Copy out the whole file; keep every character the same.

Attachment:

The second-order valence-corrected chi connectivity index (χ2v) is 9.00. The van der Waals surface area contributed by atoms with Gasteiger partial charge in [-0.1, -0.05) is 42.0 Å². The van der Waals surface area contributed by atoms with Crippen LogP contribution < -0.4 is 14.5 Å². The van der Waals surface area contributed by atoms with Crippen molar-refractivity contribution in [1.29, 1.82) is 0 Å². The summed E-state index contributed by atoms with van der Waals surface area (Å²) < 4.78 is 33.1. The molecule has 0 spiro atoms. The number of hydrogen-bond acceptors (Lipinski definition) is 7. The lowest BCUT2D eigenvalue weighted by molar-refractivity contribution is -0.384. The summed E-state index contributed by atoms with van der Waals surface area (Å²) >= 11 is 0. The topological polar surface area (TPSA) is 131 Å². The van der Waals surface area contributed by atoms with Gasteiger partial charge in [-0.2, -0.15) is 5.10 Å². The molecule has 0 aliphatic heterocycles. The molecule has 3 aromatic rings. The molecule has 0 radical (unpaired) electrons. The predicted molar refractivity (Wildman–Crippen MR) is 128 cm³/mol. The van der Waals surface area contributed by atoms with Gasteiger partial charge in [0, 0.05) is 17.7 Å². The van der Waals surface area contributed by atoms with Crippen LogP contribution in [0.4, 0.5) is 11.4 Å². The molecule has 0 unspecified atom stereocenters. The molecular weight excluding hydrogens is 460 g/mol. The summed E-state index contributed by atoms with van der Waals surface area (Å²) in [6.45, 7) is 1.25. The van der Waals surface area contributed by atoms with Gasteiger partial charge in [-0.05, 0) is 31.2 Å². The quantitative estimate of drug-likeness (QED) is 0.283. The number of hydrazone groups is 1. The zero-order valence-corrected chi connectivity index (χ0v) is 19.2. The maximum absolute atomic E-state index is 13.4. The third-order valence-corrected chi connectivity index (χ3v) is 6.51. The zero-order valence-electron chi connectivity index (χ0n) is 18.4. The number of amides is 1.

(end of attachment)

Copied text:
The second-order valence-corrected chi connectivity index (χ2v) is 9.00. The van der Waals surface area contributed by atoms with Gasteiger partial charge in [-0.1, -0.05) is 42.0 Å². The van der Waals surface area contributed by atoms with Crippen LogP contribution < -0.4 is 14.5 Å². The van der Waals surface area contributed by atoms with Crippen molar-refractivity contribution in [1.29, 1.82) is 0 Å². The summed E-state index contributed by atoms with van der Waals surface area (Å²) < 4.78 is 33.1. The molecule has 0 spiro atoms. The number of hydrogen-bond acceptors (Lipinski definition) is 7. The lowest BCUT2D eigenvalue weighted by molar-refractivity contribution is -0.384. The summed E-state index contributed by atoms with van der Waals surface area (Å²) >= 11 is 0. The topological polar surface area (TPSA) is 131 Å². The van der Waals surface area contributed by atoms with Gasteiger partial charge in [-0.2, -0.15) is 5.10 Å². The molecule has 0 aliphatic heterocycles. The molecule has 3 aromatic rings. The molecule has 0 radical (unpaired) electrons. The predicted molar refractivity (Wildman–Crippen MR) is 128 cm³/mol. The van der Waals surface area contributed by atoms with Gasteiger partial charge in [0, 0.05) is 17.7 Å². The van der Waals surface area contributed by atoms with Crippen LogP contribution in [0.4, 0.5) is 11.4 Å². The molecule has 0 unspecified atom stereocenters. The molecular weight excluding hydrogens is 460 g/mol. The summed E-state index contributed by atoms with van der Waals surface area (Å²) in [6.45, 7) is 1.25. The van der Waals surface area contributed by atoms with Gasteiger partial charge in [-0.05, 0) is 31.2 Å². The quantitative estimate of drug-likeness (QED) is 0.283. The number of hydrazone groups is 1. The zero-order valence-corrected chi connectivity index (χ0v) is 19.2. The maximum absolute atomic E-state index is 13.4. The third-order valence-corrected chi connectivity index (χ3v) is 6.51. The zero-order valence-electron chi connectivity index (χ0n) is 18.4. The number of amides is 1.